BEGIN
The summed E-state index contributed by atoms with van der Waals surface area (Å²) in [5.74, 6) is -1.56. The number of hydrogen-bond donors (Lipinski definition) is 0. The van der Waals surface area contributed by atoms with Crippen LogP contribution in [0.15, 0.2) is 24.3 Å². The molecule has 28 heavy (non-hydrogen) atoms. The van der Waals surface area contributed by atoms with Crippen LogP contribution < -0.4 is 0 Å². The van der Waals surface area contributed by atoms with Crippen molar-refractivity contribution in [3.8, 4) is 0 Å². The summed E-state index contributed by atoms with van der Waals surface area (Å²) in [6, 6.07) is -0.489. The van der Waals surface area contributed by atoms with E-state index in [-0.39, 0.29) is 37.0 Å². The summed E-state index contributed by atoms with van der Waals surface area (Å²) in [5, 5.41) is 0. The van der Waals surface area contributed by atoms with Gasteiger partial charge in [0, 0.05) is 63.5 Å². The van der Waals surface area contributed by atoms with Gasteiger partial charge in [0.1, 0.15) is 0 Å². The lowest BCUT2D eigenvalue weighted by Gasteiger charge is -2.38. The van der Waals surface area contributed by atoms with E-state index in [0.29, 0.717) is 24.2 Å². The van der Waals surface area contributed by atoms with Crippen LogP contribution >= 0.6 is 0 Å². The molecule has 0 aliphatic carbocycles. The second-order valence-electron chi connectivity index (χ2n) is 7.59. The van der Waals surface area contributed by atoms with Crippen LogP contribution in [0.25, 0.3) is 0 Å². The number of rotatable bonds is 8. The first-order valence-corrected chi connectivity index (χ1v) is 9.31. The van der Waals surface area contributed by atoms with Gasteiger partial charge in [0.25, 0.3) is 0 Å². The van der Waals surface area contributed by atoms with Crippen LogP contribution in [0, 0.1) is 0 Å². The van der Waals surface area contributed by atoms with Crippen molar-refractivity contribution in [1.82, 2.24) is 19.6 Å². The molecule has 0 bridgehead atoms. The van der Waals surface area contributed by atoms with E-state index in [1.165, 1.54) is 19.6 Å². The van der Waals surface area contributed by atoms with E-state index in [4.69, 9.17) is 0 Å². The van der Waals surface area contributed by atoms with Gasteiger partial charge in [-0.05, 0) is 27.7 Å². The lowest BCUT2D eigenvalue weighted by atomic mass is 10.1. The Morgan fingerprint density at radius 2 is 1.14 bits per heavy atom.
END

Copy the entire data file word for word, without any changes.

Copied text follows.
The summed E-state index contributed by atoms with van der Waals surface area (Å²) in [5.74, 6) is -1.56. The number of hydrogen-bond donors (Lipinski definition) is 0. The van der Waals surface area contributed by atoms with Crippen LogP contribution in [0.15, 0.2) is 24.3 Å². The molecule has 28 heavy (non-hydrogen) atoms. The van der Waals surface area contributed by atoms with Crippen LogP contribution < -0.4 is 0 Å². The van der Waals surface area contributed by atoms with Crippen molar-refractivity contribution in [3.8, 4) is 0 Å². The summed E-state index contributed by atoms with van der Waals surface area (Å²) in [6, 6.07) is -0.489. The van der Waals surface area contributed by atoms with E-state index in [-0.39, 0.29) is 37.0 Å². The summed E-state index contributed by atoms with van der Waals surface area (Å²) in [5, 5.41) is 0. The van der Waals surface area contributed by atoms with Gasteiger partial charge in [0, 0.05) is 63.5 Å². The van der Waals surface area contributed by atoms with Gasteiger partial charge in [0.1, 0.15) is 0 Å². The lowest BCUT2D eigenvalue weighted by Gasteiger charge is -2.38. The van der Waals surface area contributed by atoms with E-state index in [0.29, 0.717) is 24.2 Å². The van der Waals surface area contributed by atoms with Crippen LogP contribution >= 0.6 is 0 Å². The molecule has 0 aliphatic carbocycles. The second-order valence-electron chi connectivity index (χ2n) is 7.59. The van der Waals surface area contributed by atoms with Crippen LogP contribution in [0.25, 0.3) is 0 Å². The number of rotatable bonds is 8. The first-order valence-corrected chi connectivity index (χ1v) is 9.31. The van der Waals surface area contributed by atoms with Gasteiger partial charge in [0.25, 0.3) is 0 Å². The van der Waals surface area contributed by atoms with Crippen LogP contribution in [0, 0.1) is 0 Å². The van der Waals surface area contributed by atoms with Crippen molar-refractivity contribution in [1.82, 2.24) is 19.6 Å². The molecule has 0 bridgehead atoms. The van der Waals surface area contributed by atoms with E-state index in [1.165, 1.54) is 19.6 Å². The van der Waals surface area contributed by atoms with E-state index in [4.69, 9.17) is 0 Å². The van der Waals surface area contributed by atoms with Gasteiger partial charge in [-0.05, 0) is 27.7 Å². The lowest BCUT2D eigenvalue weighted by atomic mass is 10.1. The Morgan fingerprint density at radius 2 is 1.14 bits per heavy atom.